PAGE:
Has the ice cream market chilled out to the point where they have to charge twice as much to make up for the fact that they’re making half the sales that they used to? (Yes… I’m discounting the circular logic that people are buying less ice cream since it’s more expensive.)

How has the price of ice cream at Dairy Queen or McDonald’s not followed suit? Ice cream at these stores has generally stayed the same with an allowance for inflation.

Why does it cost me $7 dollars to buy a tub of chocolate chip cookie dough ice cream when it used to cost $3.50 only 3 short years ago?


What the hell?


Non-Alcoholic Beer.

What’s the purpose?

Does beer taste so great that you’re willing to forgo the actual reason for drinking beer in the first place?

Is this a product to make people who can’t handle alcohol look cool to their peers by supporting a popular beer brand?

If you’re a recovering alcoholic and purchasing this fake beer, doesn’t that make you masochistic?


People who bring large baby carriages onto public buses.

If two people do this, it remove six seats from the seating pool since they will flip up the two 3-person benches at the very front of the bus in order to park their carriages.

A) That seating is for the elderly, pregnant, and otherwise infirm populace.

B) It eliminates seating on already packed bus routes.

C) It creates difficult bottle-necking when it comes to getting on and off the bus.

When this situation occurs on a heavily utilized route, the bus ends up looking like a train in India.

When you think of it in civic terms, this is clearly a public safety issue, so why aren’t there firm policies in place to exclude this situation from happening?


Finally, given the time of year it is, I ask this?

Why do TV networks pull new shows after like 3 episodes?

In this day and age, television shows are thoroughly tested with potential audiences for weeks (sometimes months) before being put on the airwaves for the mainstream public to consume.

This normally happens when they stupidly put their new show – which they’ve touted as the next best thing – against a ratings powerhouse like American Idol or Dancing With The Stars which have their own firmly entrenched fanbases which aren’t likely to switch to something unknown.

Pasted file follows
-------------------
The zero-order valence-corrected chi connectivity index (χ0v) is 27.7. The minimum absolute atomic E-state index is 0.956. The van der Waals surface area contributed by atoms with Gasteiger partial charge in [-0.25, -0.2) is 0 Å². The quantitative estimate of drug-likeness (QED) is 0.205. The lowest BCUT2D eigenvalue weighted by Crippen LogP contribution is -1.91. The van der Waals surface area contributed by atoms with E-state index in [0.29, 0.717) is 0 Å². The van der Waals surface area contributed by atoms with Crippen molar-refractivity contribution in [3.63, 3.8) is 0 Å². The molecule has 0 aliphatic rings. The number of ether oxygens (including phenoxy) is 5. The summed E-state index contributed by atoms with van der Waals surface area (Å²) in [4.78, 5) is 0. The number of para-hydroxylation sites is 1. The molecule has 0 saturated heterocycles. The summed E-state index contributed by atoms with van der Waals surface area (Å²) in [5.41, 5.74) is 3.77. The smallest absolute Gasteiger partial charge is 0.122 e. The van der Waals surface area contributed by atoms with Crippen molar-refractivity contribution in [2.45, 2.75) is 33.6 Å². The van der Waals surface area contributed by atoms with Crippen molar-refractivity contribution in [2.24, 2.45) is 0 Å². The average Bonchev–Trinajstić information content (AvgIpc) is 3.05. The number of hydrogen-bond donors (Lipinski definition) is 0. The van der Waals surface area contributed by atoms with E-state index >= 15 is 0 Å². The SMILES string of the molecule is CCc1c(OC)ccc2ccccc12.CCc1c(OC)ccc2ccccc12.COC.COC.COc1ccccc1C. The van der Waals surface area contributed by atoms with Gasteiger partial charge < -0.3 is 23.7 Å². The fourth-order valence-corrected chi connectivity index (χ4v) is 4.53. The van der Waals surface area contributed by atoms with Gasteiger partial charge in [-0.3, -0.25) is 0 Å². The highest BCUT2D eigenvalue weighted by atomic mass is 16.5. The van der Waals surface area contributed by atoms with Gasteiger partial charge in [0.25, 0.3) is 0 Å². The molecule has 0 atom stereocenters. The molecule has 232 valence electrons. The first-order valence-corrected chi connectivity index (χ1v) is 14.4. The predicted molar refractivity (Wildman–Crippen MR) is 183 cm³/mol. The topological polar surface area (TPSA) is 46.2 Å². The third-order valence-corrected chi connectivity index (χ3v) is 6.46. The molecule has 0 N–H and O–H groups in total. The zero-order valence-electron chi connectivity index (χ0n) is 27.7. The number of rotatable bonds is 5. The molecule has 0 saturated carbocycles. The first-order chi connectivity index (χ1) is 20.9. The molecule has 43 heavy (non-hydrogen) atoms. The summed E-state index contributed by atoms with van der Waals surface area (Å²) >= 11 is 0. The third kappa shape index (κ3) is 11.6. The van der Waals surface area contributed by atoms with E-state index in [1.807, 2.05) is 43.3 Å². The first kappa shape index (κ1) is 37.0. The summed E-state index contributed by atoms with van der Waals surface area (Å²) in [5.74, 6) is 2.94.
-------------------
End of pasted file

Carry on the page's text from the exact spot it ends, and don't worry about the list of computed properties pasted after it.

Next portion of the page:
I understand the mechanics: poorly performing shows don’t pull in eyeballs to the advertiser’s commercials – which are what pay for network programming.

Instead of shifting a program around on the schedule to compete against something really weak – say, I don’t know, America’s Funniest Home Videos or some tripe like that – they just pull it off the air without trying  to foster audience growth which could lead to a bigger audience share for the network.

This happens to a lot of top-notch programming and is the major force behind the trend that results in pure crap Monday to Friday.

The best example I can think of in recent history was NBC’s short-lived Journeyman which built up a decent fanbase who were on the internet being quite vocal about their adoration of the program and the philosophical debates it inspired.

Though, I must admit, NBC did give the show a fair shake and allowed it to end somewhat on it’s own terms  with 13 epsiodes – which completely bucks the trend.

3 or 4 episodes tops! That’s all you get!

Unless your show is on Fox.

If it’s Fox, you’ll notice the inverse of this problem.

Successful shows are moved to days where nobody watches TV i.e. Friday night, and the shows that appeal to the lowest possible denominator move into the vacuum that’s left behind.

In case anyone missed it, Fringe has started that march to the TV Death Slot.

The show was on Wednesday with a solid American Idol lead-in last season, and now will be found on Thursday opposite CBS powerhouse C.S.I. and the like.

Watch it move to Friday at the mid-season point.

Then again, it IS Fox. It’s hatred for the television format is universal.